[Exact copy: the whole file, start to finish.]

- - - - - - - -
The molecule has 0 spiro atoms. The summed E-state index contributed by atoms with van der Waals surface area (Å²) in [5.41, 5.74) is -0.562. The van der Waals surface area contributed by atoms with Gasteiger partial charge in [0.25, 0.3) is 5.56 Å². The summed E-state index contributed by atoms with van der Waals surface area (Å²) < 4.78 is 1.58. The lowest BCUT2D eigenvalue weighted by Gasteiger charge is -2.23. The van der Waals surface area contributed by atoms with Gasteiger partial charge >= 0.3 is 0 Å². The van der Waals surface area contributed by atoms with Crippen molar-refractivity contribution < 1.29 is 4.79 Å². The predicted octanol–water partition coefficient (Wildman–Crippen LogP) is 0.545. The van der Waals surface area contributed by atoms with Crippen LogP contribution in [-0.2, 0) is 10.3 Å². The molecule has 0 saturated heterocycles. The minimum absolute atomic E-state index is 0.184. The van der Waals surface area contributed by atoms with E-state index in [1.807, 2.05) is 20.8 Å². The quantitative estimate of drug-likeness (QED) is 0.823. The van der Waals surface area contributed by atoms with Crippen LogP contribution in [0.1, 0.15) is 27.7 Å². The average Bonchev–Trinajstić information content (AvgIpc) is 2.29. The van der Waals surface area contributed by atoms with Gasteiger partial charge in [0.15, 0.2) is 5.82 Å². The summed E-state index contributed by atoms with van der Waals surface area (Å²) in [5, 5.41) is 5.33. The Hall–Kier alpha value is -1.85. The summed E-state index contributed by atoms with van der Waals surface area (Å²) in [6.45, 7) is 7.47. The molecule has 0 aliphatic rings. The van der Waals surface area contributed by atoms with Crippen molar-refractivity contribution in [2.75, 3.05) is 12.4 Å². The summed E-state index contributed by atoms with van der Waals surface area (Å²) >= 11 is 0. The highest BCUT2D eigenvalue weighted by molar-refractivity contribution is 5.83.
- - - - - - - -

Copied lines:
The molecule has 0 spiro atoms. The summed E-state index contributed by atoms with van der Waals surface area (Å²) in [5.41, 5.74) is -0.562. The van der Waals surface area contributed by atoms with Gasteiger partial charge in [0.25, 0.3) is 5.56 Å². The summed E-state index contributed by atoms with van der Waals surface area (Å²) < 4.78 is 1.58. The lowest BCUT2D eigenvalue weighted by Gasteiger charge is -2.23. The van der Waals surface area contributed by atoms with Gasteiger partial charge >= 0.3 is 0 Å². The van der Waals surface area contributed by atoms with Crippen molar-refractivity contribution < 1.29 is 4.79 Å². The predicted octanol–water partition coefficient (Wildman–Crippen LogP) is 0.545. The van der Waals surface area contributed by atoms with Crippen LogP contribution in [-0.2, 0) is 10.3 Å². The molecule has 0 saturated heterocycles. The minimum absolute atomic E-state index is 0.184. The van der Waals surface area contributed by atoms with E-state index in [1.807, 2.05) is 20.8 Å². The quantitative estimate of drug-likeness (QED) is 0.823. The van der Waals surface area contributed by atoms with Crippen LogP contribution in [0.1, 0.15) is 27.7 Å². The average Bonchev–Trinajstić information content (AvgIpc) is 2.29. The van der Waals surface area contributed by atoms with Gasteiger partial charge in [0.15, 0.2) is 5.82 Å². The summed E-state index contributed by atoms with van der Waals surface area (Å²) in [5, 5.41) is 5.33. The Hall–Kier alpha value is -1.85. The summed E-state index contributed by atoms with van der Waals surface area (Å²) in [6.45, 7) is 7.47. The molecule has 0 aliphatic rings. The van der Waals surface area contributed by atoms with Crippen molar-refractivity contribution in [2.75, 3.05) is 12.4 Å². The summed E-state index contributed by atoms with van der Waals surface area (Å²) >= 11 is 0. The highest BCUT2D eigenvalue weighted by molar-refractivity contribution is 5.83.